Next weekend marks the 80th birthday of Art Neville, one of the founding fathers of funk and the eldest member of one of New Orleans' most famous musical families. Nicknamed "Poppa Funk," Neville was born Dec. 17, 1937. One of his first recordings was "Mardi Gras Mambo," which he recorded in 1954 with The Hawketts, made up of several Walter S. Cohen High School classmates. After serving in the U.S. Navy, Neville returned home and assembled The Meters in 1965. The group featured Neville on keyboards and vocals, Leo Nocentelli on guitar, George Porter Jr. on bass and Joseph "Zigaboo" Modeliste on drums. Art's brother Cyril later joined on percussions and vocals. It was the house band for Allen Toussaint's recording studio. In the late 1970s, Neville and his brothers, Charles, Aaron and Cyril, gained international fame as The Neville Brothers. Art toured the country with both bands. This year, The Meters again were nominated for inclusion in The Rock and Roll Hall of Fame, a testament to the group's impact on generations of musicians.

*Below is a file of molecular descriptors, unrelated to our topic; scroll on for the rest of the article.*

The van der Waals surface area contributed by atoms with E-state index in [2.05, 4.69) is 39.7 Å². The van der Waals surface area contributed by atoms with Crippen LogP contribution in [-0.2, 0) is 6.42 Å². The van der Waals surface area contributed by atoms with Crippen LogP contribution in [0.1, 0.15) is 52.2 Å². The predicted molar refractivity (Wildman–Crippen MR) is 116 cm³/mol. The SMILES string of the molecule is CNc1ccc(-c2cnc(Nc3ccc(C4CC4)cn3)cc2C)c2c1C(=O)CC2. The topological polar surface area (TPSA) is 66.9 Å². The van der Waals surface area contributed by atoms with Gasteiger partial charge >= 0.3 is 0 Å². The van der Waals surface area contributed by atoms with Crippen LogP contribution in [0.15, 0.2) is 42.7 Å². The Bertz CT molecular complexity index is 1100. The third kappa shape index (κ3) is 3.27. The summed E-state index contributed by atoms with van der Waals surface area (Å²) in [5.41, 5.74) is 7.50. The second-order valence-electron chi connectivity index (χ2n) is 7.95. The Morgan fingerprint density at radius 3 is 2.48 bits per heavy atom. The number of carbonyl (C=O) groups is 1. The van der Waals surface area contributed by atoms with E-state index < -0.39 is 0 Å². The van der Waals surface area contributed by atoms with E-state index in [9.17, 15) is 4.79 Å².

An earlier version misstated the authorship of "Mardi Gras Mambo." The Hawketts recorded the well-known 1954 version, but the song was written by Frankie Adams, Ken Elliot and Lou Welsh. It was first recorded as a country song by Jody Levens in 1953.